CHICAGO (Reuters) – Sometimes the very name of a fund sounds like a security blanket if you’re a risk-averse investor. Case in point: “Managed volatility funds” promise some of the stock market’s upside with a cushion on the downside.
This burgeoning class of more than 400 funds is gaining a gaggle of devotees. There is more than $200 billion invested in them, according to Strategic Insight, up from $31 billion in 2006. While “managed volatility” isn’t well defined, these funds provide a strategy that dampens volatility over time.
So why worry about market volatility when the market continues to head higher and both the Dow Jones Industrial Average and S&P 500 Index keep hitting new highs? Because market downturns are often unpredictable and the overall risk of loss never goes away. Yet while volatility funds provide some cushion from frenetic markets, you pay a price for modest protection.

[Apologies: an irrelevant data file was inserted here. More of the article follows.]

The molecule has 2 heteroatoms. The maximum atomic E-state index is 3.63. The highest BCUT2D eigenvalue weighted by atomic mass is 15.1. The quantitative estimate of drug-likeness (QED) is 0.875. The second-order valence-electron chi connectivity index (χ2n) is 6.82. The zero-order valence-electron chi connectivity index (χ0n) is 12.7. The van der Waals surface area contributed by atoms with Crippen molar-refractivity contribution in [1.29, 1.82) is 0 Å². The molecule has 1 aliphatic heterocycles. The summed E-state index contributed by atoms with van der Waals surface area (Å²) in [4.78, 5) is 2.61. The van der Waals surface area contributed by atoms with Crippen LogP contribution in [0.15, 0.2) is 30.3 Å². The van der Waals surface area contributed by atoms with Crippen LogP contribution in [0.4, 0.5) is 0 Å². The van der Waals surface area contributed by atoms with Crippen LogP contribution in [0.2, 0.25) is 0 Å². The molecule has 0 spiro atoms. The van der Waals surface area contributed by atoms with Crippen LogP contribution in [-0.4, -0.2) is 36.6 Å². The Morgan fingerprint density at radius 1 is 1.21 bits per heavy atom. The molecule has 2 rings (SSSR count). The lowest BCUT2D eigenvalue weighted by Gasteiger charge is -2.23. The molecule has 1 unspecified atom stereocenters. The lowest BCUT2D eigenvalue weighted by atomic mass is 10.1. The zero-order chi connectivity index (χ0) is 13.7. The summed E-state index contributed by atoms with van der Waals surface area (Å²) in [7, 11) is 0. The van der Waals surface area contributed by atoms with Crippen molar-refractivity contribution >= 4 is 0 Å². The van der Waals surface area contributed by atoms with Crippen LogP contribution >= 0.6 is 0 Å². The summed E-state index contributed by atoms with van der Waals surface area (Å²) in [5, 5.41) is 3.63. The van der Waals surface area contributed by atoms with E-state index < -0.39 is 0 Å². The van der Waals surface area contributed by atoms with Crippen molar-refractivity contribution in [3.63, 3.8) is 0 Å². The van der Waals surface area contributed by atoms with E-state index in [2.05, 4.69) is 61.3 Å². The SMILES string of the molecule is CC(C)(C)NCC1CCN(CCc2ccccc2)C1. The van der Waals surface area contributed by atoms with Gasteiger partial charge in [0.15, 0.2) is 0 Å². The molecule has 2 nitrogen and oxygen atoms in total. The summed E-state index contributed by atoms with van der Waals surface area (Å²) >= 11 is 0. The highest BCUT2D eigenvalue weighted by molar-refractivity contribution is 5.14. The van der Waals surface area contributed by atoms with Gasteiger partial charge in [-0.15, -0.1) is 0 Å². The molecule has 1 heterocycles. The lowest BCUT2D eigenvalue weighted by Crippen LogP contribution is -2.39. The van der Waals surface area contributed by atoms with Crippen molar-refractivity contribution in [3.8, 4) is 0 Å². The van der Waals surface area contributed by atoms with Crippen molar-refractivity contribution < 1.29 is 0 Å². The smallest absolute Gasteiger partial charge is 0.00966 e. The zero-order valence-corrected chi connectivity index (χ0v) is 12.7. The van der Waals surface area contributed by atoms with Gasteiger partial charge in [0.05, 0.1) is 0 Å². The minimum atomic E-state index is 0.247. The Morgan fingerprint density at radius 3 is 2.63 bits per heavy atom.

Take the BlackRock Managed Volatility Investors A fund, which is one of the largest funds in the category with more than $600 billion in assets. The fund has gained about 14 percent for the year through November 22. While that’s less than half the return of the S&P 500 during the same period, keep in mind that the fund is taking long and short positions in the stock market to hedge risk.
Like most of the managed volatility funds, the BlackRock fund is an expensive holding. The “A” share class levies a 5.25-percent front-end sales charge and charges 1.27-percent annually in additional expenses.